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How to adjust MS Word margins

In Microsoft Word I copy and paste a lot. My margins are set at .375. A lot of stuff I copy is only 2.5″ wide. Can I reformat to fill up the page margin to margin instead of stopping halfway and starting a new line?

Celeste StewartCopying and Pasting Text in Word

Microsoft Word has a few different options for how it handles copied text. Most Word users know about using "Control + C" to copy text and "Control + V" to paste it. However, you can also use the Paste Special command (File > Edit > Paste Special in Word 2003 or click the Paste clipboard icon in the Home tab of Word 2007 and choose Paste Special) to choose how you want the text to be pasted into the document.

For example, if you are copying and pasting text from a Web site, not only are you copying the text, but also any underlying HTML code which could be affecting the margins. Instead, try using the Paste Special command and choose "unformatted text."

Adjusting Word Options

You can also adjust how Word handles the formatting of pasted text by going into Word Options and clicking on the Advanced option. Here, you'll find options for keeping the source formatting or matching the destination document's formatting for:

  • Pasting within the same document
  • Pasting between documents
  • Pasting between documents with style conflicts
  • Pasting from other programs

Using Word's Ruler

You can also adjust the way text displays on the page using the ruler across the top of the page. The ruler takes some getting used to. However, if you hover your mouse over the space that represents the margin (usually where the color changes from white to blue) and wait until your cursor turns into a double sided arrow, you can drag the margin to the desired width.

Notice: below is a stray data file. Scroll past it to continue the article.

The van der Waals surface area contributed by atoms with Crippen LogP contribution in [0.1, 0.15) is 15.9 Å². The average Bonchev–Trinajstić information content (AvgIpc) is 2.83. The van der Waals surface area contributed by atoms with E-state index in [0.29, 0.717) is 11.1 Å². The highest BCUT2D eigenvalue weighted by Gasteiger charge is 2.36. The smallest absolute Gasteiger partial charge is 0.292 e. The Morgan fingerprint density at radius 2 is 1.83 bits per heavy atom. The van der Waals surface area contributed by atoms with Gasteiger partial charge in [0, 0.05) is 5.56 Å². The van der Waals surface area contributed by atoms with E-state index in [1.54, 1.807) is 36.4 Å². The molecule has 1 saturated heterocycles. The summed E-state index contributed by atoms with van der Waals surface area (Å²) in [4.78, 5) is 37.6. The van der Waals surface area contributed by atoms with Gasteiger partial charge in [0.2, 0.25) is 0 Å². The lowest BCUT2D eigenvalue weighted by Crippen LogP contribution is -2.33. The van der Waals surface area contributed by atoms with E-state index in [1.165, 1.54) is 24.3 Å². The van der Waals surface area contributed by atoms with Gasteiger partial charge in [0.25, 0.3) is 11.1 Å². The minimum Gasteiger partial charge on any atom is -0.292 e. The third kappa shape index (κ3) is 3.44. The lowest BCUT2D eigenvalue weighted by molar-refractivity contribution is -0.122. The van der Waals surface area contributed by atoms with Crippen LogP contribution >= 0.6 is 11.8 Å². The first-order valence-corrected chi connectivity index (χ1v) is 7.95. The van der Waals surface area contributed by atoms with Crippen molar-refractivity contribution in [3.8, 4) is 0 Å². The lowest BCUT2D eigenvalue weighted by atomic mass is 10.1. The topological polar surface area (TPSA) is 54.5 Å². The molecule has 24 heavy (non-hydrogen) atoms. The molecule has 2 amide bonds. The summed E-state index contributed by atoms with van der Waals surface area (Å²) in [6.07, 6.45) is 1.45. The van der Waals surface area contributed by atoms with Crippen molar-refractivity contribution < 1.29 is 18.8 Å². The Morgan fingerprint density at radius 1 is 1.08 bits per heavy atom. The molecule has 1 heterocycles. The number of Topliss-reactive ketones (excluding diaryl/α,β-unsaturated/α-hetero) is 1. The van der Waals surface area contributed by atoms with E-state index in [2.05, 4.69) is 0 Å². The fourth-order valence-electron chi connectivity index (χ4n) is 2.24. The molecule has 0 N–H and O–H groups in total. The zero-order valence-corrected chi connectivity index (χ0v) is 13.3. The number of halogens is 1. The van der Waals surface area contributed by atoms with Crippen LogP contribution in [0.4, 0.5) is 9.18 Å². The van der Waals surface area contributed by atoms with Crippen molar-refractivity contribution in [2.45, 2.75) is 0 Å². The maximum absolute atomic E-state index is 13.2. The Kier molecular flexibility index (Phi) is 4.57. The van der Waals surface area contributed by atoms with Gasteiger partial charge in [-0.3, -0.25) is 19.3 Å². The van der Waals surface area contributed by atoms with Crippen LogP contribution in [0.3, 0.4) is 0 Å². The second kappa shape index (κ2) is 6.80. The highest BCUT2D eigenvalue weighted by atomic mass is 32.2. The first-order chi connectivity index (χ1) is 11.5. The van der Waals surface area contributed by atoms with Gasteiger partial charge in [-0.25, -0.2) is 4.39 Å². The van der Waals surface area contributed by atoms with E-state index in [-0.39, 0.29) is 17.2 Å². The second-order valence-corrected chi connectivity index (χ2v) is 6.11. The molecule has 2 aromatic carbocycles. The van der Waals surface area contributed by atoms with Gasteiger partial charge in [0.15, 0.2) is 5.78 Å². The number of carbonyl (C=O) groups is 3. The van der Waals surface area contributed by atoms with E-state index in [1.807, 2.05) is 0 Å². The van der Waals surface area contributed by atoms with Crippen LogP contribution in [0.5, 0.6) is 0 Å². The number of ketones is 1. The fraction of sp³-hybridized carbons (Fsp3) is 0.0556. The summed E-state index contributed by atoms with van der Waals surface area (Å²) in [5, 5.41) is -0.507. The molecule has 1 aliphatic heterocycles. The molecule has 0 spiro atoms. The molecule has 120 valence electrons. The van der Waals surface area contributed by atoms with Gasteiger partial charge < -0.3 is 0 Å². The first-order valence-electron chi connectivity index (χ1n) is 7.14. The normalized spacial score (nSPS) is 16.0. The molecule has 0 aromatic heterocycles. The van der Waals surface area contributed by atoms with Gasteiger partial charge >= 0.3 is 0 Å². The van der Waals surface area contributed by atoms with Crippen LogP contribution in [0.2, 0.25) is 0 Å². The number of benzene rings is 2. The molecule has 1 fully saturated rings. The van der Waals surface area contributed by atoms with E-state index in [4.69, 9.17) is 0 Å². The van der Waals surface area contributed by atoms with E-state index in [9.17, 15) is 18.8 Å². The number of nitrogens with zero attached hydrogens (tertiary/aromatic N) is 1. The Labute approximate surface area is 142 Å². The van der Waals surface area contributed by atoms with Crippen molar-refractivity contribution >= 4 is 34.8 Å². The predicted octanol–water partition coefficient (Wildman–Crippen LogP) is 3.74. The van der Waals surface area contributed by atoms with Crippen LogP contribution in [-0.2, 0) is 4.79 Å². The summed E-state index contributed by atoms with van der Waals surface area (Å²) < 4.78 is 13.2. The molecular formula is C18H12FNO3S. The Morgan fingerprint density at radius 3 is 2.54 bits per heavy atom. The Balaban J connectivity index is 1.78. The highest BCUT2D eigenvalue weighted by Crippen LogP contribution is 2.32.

Source Formatting

It is also possible that the source text has hard breaks within the text in which case, these breaks have been created by pressing the enter key. For example, the original writer may have used the enter key to purposely break up the text, such as when typing a poem:

Roses are red

Violets are blue

I want the text in four lines

Rather than one or two

You can use Find and Replace to remove the paragraph breaks made by pressing the enter key. First, if you want to see the hard breaks, press the button on your Word toolbar that looks like this: ¶ (similar to a backwards P). In order to remove all of these instances of paragraph breaks, click the Control + F key combination and enter ^p in the Find What box. Now, click on the Replace tab and put an empty space in the Replace box and then click Replace or Replace All. You may want to select paragraphs at a time so that you don't end up with one huge block of text with no paragraphs.

This process isn't perfect. In our poetry example, you'll notice problems with capitalization and punctuation as shown below:

Roses are red Violets are blue I want the text in four lines Rather than one or two

Microsoft MVP has more tips on the MVP FAQ page.

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